Professional reading for educators tends to be rather prosaic, focusing on how to do things, such as taking a new approach to teaching or reinforcing specific strategies. While these books are certainly important to read, it can be highly stimulating to look outside the realm of education for new perspectives and ideas. For this reason, autobiography is one my favourite genres of writing. Reading the everyday, exceptional and relatable lived experiences of others is fascinating, inspiring, and empowering at the same time. As the publishing industry has diversified, the range of voices we can choose from as readers is broader than ever. In my own reading and exploration, I have found that many autobiographies I have helped me to enhance my work in becoming a more culturally responsive educator.

One particular autobiography that stood out for me this year is Son of Elsewhere: A Memoir in Pieces, by Elamin Abdelmahmoud. I initially picked up this book because I had been following Abdelmahmoud for his journalistic writing, but quickly learned that it was an excellent text for enriching for my teaching practice as well. Throughout this book, Abdelmahmoud shares his lived experience of Canadian school and society as a Black newcomer student learning English and a plethora of different cultural norms.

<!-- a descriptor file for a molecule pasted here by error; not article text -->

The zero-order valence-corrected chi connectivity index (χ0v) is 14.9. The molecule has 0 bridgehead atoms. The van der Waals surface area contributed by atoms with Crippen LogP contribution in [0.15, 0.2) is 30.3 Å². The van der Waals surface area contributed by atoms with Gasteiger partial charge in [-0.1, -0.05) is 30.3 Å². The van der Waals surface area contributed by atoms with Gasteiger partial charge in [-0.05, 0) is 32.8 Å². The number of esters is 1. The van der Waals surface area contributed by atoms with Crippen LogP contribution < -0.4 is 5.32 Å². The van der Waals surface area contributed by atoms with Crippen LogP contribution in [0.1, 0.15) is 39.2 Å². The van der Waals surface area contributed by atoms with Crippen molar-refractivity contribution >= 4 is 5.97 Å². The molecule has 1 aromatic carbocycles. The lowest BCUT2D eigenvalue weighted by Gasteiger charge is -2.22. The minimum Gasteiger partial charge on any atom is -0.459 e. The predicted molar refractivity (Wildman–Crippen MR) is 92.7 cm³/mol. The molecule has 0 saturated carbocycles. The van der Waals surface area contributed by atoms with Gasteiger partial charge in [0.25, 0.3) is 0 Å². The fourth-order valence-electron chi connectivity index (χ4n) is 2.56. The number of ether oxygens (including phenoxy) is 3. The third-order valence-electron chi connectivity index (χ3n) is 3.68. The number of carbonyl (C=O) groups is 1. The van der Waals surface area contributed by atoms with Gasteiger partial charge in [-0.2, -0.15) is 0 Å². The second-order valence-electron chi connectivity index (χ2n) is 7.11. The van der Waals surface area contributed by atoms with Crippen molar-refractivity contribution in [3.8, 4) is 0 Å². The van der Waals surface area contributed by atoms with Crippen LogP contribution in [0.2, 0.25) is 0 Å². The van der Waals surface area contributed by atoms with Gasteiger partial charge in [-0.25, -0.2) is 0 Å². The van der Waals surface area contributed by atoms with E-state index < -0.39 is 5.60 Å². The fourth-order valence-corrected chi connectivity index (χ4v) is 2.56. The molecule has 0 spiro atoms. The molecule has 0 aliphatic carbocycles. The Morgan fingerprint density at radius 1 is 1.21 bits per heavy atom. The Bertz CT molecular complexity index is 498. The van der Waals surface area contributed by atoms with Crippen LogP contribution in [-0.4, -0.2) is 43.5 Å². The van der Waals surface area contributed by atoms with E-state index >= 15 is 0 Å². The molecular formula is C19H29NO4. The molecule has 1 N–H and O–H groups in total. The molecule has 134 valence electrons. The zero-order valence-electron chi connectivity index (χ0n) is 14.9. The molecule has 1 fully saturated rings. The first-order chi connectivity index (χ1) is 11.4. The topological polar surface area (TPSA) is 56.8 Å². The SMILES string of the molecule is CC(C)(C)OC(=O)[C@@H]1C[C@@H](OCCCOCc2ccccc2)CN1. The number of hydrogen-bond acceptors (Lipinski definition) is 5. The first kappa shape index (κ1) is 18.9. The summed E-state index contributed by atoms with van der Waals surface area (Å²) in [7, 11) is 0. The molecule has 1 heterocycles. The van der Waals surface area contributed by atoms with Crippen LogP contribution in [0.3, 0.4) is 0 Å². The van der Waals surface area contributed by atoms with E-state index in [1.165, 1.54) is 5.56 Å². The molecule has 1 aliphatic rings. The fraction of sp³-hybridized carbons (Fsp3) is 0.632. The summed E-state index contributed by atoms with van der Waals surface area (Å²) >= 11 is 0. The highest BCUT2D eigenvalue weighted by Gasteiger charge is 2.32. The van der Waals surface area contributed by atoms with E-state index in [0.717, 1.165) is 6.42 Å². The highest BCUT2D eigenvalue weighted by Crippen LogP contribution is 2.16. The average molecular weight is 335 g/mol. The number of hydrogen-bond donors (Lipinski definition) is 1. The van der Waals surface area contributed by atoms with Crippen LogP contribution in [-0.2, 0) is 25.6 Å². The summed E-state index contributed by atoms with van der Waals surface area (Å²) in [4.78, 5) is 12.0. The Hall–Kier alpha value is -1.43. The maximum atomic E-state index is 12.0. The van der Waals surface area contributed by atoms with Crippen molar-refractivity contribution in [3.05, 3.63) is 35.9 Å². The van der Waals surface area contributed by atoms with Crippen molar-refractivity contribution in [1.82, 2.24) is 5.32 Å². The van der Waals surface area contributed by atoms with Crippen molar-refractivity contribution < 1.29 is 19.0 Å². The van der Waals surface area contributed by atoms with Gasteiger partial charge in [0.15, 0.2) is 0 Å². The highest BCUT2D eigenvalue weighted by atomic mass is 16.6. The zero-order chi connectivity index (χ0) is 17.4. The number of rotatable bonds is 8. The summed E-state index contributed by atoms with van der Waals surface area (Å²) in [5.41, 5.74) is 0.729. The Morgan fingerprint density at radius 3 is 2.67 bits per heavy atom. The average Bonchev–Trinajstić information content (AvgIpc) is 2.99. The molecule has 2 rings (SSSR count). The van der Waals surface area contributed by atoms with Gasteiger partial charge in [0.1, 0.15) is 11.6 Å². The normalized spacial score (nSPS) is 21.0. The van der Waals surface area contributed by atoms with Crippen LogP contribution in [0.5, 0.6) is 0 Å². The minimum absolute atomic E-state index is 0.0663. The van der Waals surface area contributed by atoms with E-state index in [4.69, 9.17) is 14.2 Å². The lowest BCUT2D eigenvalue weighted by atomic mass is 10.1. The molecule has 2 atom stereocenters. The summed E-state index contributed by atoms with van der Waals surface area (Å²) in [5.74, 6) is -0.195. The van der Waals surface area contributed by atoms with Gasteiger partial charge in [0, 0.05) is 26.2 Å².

Abdelmahmoud’s book describes his journey from Sudan to Canada as a child, interweaving the turbulent colonial history of Sudan and “Operation Infinite Reach” with the numerous culture shocks that came with moving to the largely white community of Kingston, Ontario. Both informative and reflective, Abdelmahmoud’s writing tenderly intersects geopolitical, migration, and coming-of-age narratives. The concept of “elsewhere” forms the foundation of Abdelmahmoud’s storytelling. He writes: “elsewhere is an orientation, an emotional frequency, a chaotic compass that waits until you take a step in one direction, then immediately points in the direction behind you.”

Abdelmahmoud’s developing sense of identity is a central theme of the book. He discovers that he has “become” Black when he arrives in Canada, and grapples with the expectations and stereotypes that are ascribed to his skin colour in Canada. He describes the Islamophobia that surrounded his upbringing in Kingston, and the suspicion his community faces after the horrific 9/11 attacks. He also delves into what secondary school life was like as an English language learner, sometimes humorously exploring what that meant for his dating and social life.

Music and pop culture fans of the early aughts will also appreciate Abdelmahmoud’s reflections on country music and his complex connections with Linkin Park, WWE wrestling the OC. Personally, I found his thoughts on adolescence incredibly relatable and heartwarming. The tensions he describes between his parents’ Sudanese cultural values and Canadian society will likely be incredibly relatable for anyone who has grown up in a cross-cultural home.

Son of Elsewhere: A Memoir in Pieces is a worthwhile read for educators reading for work, recreation, or both! It is also available on audiobook, and is read by the author himself, which I highly reccommend.


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